I swear this question comes up often enough to warrant it. The first time a user goes to ask a question a page should come up mentioning at least the topic of parsing HTML with regular expressions and possibly others (eg writing compilers) that are common to the point of being absurd. Don't disallow the user from asking it but just make them look at a page that doesn't have too much on it other than:

If you are going to ask...

  • a question about parsing HTML with regular expressions, read this; or
  • ...

Ok, if your question doesn't fit in this category press Next

Or something like that.

  • Definitely a regex burnout.
    – random
    Commented Nov 24, 2009 at 12:21
  • 14
    No one will read that.
    – alex
    Commented Nov 24, 2009 at 12:27
  • 1
    Hey man if you stem the flow of HTML-with-regex questions, where will I get my Internet dollars? You're trying to eliminate my source of income and drive me to the poor house!
    – Welbog
    Commented Nov 24, 2009 at 12:28
  • 5
    The part I find funny is that I swear the moment that Jeff posted that article on coding horror the number increased. It was like he opened Pandora's box and all the regex html questions escaped to plague us all. Commented Nov 24, 2009 at 12:34
  • Conceptually, I like the idea, but @alex is right: It will fall on deaf ears. The target audience will never actually read it. And the number of cases this sort of advice should apply to would probably make it fairly prohibitive to build & maintain. Hence, I gotta say I'm against it.
    – John Rudy
    Commented Nov 24, 2009 at 15:49
  • I was just about to ask this question, but luckily the Related Questions thing saved me!
    – Skilldrick
    Commented Mar 2, 2010 at 14:25

5 Answers 5


We need some statistics on which kinds of questions are "common to the point of being absurd", there may simply be too many for this to work, and it seems a little odd to single out this one problem for mention. The more stuff that's on the page, the less likely it is to be seen and heeded.

Plus, it's a big of a big and ugly hurdle for the majority of users who don't ask these sorts of questions. Edit: I missed that the OP only asked the page to appear the very first time a user asked a question.

It occurs to me that the set of people who are asking about parsing HTML using regex may have a very small intersection with the set of people who read and follow directions when submitting a question. Heck, it still might not help even if we produced Morgan Freeman's voice from their computer speakers admonishing them in their native tongue.

  • I wouldn't call it a major hurldle. It's an extra click one time. Also Jeff has noted the users don't read the "related questions" part of the page. I think you need to put something between them and the question to stand a chance of being read.
    – cletus
    Commented Nov 24, 2009 at 12:39
  • 2
    This hint could only be displayed when certain keywords appear in the question. But actually I agree it's a bad idea. It'll get in everyone's way, it'll annoy people who are asking questions that are nothing to do with HTML or regexes, and the people who need it won't read it.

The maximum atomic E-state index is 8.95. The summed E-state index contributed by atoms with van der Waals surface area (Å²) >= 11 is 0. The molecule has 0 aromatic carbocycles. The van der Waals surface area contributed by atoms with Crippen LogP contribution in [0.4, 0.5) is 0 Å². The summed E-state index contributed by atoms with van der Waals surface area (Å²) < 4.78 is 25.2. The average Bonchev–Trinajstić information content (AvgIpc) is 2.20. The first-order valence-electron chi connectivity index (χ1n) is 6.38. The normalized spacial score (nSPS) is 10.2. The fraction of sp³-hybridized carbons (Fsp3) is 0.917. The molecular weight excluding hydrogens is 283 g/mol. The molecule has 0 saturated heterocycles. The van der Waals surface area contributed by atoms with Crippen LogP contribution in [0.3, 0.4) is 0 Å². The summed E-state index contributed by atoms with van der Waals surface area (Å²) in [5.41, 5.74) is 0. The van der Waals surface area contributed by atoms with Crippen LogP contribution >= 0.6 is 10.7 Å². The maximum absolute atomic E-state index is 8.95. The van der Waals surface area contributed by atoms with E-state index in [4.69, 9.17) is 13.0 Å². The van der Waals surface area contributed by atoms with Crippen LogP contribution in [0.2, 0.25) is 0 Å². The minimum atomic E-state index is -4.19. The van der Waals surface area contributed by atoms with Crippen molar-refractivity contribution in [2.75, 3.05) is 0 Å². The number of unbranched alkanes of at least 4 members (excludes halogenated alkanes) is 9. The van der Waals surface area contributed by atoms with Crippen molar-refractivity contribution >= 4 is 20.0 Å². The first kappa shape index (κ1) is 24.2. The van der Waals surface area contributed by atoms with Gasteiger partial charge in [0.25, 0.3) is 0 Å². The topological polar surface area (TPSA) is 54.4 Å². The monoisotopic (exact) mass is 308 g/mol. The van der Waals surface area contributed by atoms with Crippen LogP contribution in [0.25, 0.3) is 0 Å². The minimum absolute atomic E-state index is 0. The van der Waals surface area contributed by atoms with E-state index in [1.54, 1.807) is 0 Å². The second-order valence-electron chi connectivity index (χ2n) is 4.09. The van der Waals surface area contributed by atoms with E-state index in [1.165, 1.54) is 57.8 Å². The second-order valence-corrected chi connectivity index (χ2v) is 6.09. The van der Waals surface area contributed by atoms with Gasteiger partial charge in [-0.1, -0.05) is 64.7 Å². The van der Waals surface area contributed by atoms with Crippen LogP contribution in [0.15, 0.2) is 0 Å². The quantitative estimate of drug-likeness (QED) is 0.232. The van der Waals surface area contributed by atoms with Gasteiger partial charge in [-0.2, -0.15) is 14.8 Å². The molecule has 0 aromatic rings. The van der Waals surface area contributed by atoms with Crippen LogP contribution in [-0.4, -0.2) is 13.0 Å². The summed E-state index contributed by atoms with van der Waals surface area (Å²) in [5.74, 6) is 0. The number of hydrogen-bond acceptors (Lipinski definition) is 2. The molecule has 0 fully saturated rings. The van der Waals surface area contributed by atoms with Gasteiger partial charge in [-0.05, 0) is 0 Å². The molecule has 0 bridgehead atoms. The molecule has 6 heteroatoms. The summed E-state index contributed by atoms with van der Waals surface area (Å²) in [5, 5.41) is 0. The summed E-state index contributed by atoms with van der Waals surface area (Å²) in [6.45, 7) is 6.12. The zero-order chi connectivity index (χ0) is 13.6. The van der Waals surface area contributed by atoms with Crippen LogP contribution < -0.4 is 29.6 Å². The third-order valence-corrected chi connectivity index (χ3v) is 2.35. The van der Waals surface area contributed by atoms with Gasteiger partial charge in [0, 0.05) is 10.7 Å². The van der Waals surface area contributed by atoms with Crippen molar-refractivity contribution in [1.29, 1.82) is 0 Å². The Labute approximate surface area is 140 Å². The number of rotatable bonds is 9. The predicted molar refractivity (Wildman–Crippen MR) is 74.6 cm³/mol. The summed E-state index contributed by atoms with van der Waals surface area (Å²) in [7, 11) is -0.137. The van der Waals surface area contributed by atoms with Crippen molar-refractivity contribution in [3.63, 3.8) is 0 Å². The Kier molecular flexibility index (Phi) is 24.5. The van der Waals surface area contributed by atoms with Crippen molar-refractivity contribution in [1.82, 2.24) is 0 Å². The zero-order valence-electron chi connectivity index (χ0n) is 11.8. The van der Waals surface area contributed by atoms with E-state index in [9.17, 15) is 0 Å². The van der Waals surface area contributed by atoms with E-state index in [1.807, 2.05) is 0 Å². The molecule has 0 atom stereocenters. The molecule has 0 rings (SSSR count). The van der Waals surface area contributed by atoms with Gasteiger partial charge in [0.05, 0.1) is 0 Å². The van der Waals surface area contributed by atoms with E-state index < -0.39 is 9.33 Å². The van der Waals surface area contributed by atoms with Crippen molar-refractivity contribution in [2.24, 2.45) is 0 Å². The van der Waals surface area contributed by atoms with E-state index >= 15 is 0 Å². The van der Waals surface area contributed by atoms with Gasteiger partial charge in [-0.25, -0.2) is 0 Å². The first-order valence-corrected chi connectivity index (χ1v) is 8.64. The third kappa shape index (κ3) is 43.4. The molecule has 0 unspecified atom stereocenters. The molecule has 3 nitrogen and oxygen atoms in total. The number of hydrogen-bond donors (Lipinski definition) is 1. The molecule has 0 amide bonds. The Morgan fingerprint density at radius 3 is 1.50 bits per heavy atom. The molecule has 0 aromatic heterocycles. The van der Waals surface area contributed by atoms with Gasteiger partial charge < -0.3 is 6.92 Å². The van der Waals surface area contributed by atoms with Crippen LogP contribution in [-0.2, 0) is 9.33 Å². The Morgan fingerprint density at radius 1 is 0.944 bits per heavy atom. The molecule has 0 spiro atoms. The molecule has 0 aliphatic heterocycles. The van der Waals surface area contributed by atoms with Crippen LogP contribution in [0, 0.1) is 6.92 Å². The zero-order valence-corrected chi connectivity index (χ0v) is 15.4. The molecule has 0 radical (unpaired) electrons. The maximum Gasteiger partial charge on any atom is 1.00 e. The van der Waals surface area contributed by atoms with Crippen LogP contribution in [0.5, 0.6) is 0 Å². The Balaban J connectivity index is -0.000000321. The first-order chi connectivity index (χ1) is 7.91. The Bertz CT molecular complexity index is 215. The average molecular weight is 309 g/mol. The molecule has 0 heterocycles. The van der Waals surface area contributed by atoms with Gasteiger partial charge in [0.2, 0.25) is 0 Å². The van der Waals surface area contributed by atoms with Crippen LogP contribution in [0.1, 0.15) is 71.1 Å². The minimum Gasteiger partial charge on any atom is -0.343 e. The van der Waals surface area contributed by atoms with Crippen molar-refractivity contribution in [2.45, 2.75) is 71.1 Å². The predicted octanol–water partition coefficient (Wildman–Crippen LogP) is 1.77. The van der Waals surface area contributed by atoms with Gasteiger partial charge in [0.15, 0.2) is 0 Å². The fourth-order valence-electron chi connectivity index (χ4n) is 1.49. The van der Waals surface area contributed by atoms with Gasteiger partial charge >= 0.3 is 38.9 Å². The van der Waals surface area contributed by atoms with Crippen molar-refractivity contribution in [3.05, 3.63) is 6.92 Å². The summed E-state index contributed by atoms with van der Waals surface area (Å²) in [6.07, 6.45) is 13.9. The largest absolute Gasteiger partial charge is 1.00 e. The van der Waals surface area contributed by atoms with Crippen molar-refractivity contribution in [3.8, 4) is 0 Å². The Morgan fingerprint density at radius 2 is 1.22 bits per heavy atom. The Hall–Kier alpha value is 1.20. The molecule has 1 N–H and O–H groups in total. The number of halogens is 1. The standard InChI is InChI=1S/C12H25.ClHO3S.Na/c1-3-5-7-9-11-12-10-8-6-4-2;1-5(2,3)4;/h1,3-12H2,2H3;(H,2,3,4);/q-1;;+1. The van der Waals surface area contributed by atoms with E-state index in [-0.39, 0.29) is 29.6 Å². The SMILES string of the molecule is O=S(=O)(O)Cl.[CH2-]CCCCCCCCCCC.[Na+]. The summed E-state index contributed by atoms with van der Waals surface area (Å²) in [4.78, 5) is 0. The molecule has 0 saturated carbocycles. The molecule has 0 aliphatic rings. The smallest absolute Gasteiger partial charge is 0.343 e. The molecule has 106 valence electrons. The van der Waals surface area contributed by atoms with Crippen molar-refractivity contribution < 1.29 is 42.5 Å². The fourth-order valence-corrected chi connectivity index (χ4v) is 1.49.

– MarkJ
    Commented Nov 24, 2009 at 13:28
  • @cletus: I think I missed the "the first time" part of your suggestion, I think you might want to emphasize that in your post. Seeing that, you're right, my "big hurdle" objectoin makes no sense. Commented Nov 24, 2009 at 14:52
  • 3
    I vote for Morgan Freeman's voice! Commented Nov 24, 2009 at 16:49

Obviously, this would only annoy users who aren't asking questions about HTML and RegExps. So we need a way to determine if the question being asked fits that pattern...

...I suggest you come up with a regular expression that will match HTML+RegExp questions, and offer it to the SO Team for this purpose.

  • 1
    Just like the "subjective and argumentative" warning. Commented Nov 24, 2009 at 16:49

Maybe StackOverflow should have programming related FAQs.
These can be regex for html, floating point questions, etc.
It may also allow us to close questions as FAQ Question, rather than Exact Duplicate, which isn't always accurate.
Of course, most people will not read the FAQs, but they can be directed to it. This already happens, to some extent - these questions get answeres, with liks or duplicates to existing answers.

That said, I'm not sure that's necessary. These questions do get repetitive after a while, but I'm not convinced it's a real issue.

What’s the most repeated question on StackOverflow?
Common wrong questions on SO

  • Noone reads long FAQs.
    – cletus
    Commented Nov 24, 2009 at 23:06
  • I'm well aware of that. There's no need in writing a long FAQ - it's a Q&A site, just promote existing questions into FAQs, and add a few links (could be as simple as adding a tag). I'm sure there are already good answers out there.
    – Kobi
    Commented Nov 25, 2009 at 5:37

This is related to How can SO improve the automatic pre-question search?

By more obviously presenting the list of likely-related questions, it might be possible to avoid a few of these kinds of questions. If the big question box is hidden by a bit of jQuery pixie dust, then it will be super quick to open it up for users who already know the secret sauce (so I don't buy the arguments about it being "too slow").


Obviously, this would only annoy users who aren't asking questions about HTML and RegExps. So we need a way to determine if the question being asked fits that pattern...

Just like the "subjective and argumentative" warning. – Martinho Fernandes 1 hour ago

When I read the question, I actually thought that this would be the ideal way of implementing this. It won't stop everyone, but it's better than nothing.

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